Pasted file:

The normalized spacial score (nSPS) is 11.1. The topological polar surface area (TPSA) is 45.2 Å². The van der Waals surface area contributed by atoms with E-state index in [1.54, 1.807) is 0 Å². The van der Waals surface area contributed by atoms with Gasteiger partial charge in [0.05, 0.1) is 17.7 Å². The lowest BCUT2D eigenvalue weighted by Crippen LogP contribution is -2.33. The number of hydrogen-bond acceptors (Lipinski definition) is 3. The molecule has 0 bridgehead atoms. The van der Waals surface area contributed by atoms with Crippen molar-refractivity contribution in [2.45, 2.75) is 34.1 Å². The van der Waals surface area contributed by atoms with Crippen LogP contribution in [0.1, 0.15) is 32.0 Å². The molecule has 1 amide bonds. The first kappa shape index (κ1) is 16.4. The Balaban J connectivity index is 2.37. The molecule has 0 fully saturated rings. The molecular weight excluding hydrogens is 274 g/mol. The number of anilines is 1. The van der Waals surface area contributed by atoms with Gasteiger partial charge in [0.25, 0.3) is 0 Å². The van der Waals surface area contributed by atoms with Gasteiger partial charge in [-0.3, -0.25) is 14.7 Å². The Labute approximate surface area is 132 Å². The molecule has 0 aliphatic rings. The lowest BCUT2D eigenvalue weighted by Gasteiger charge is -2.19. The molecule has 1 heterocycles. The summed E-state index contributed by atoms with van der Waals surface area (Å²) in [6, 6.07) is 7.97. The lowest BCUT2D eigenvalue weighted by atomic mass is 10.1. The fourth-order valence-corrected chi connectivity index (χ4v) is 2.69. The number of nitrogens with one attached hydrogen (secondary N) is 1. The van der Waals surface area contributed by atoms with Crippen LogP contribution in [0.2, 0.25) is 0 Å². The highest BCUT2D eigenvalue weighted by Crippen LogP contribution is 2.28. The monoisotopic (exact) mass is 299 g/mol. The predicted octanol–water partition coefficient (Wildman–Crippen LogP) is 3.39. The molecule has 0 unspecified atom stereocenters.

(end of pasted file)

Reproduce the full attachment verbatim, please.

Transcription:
The normalized spacial score (nSPS) is 11.1. The topological polar surface area (TPSA) is 45.2 Å². The van der Waals surface area contributed by atoms with E-state index in [1.54, 1.807) is 0 Å². The van der Waals surface area contributed by atoms with Gasteiger partial charge in [0.05, 0.1) is 17.7 Å². The lowest BCUT2D eigenvalue weighted by Crippen LogP contribution is -2.33. The number of hydrogen-bond acceptors (Lipinski definition) is 3. The molecule has 0 bridgehead atoms. The van der Waals surface area contributed by atoms with Crippen molar-refractivity contribution in [2.45, 2.75) is 34.1 Å². The van der Waals surface area contributed by atoms with Crippen LogP contribution in [0.1, 0.15) is 32.0 Å². The molecule has 1 amide bonds. The first kappa shape index (κ1) is 16.4. The Balaban J connectivity index is 2.37. The molecule has 0 fully saturated rings. The molecular weight excluding hydrogens is 274 g/mol. The number of anilines is 1. The van der Waals surface area contributed by atoms with Gasteiger partial charge in [0.25, 0.3) is 0 Å². The van der Waals surface area contributed by atoms with Gasteiger partial charge in [-0.3, -0.25) is 14.7 Å². The Labute approximate surface area is 132 Å². The molecule has 0 aliphatic rings. The lowest BCUT2D eigenvalue weighted by Gasteiger charge is -2.19. The molecule has 1 heterocycles. The summed E-state index contributed by atoms with van der Waals surface area (Å²) in [6, 6.07) is 7.97. The lowest BCUT2D eigenvalue weighted by atomic mass is 10.1. The fourth-order valence-corrected chi connectivity index (χ4v) is 2.69. The number of nitrogens with one attached hydrogen (secondary N) is 1. The van der Waals surface area contributed by atoms with Crippen LogP contribution in [0.2, 0.25) is 0 Å². The highest BCUT2D eigenvalue weighted by Crippen LogP contribution is 2.28. The monoisotopic (exact) mass is 299 g/mol. The predicted octanol–water partition coefficient (Wildman–Crippen LogP) is 3.39. The molecule has 0 unspecified atom stereocenters.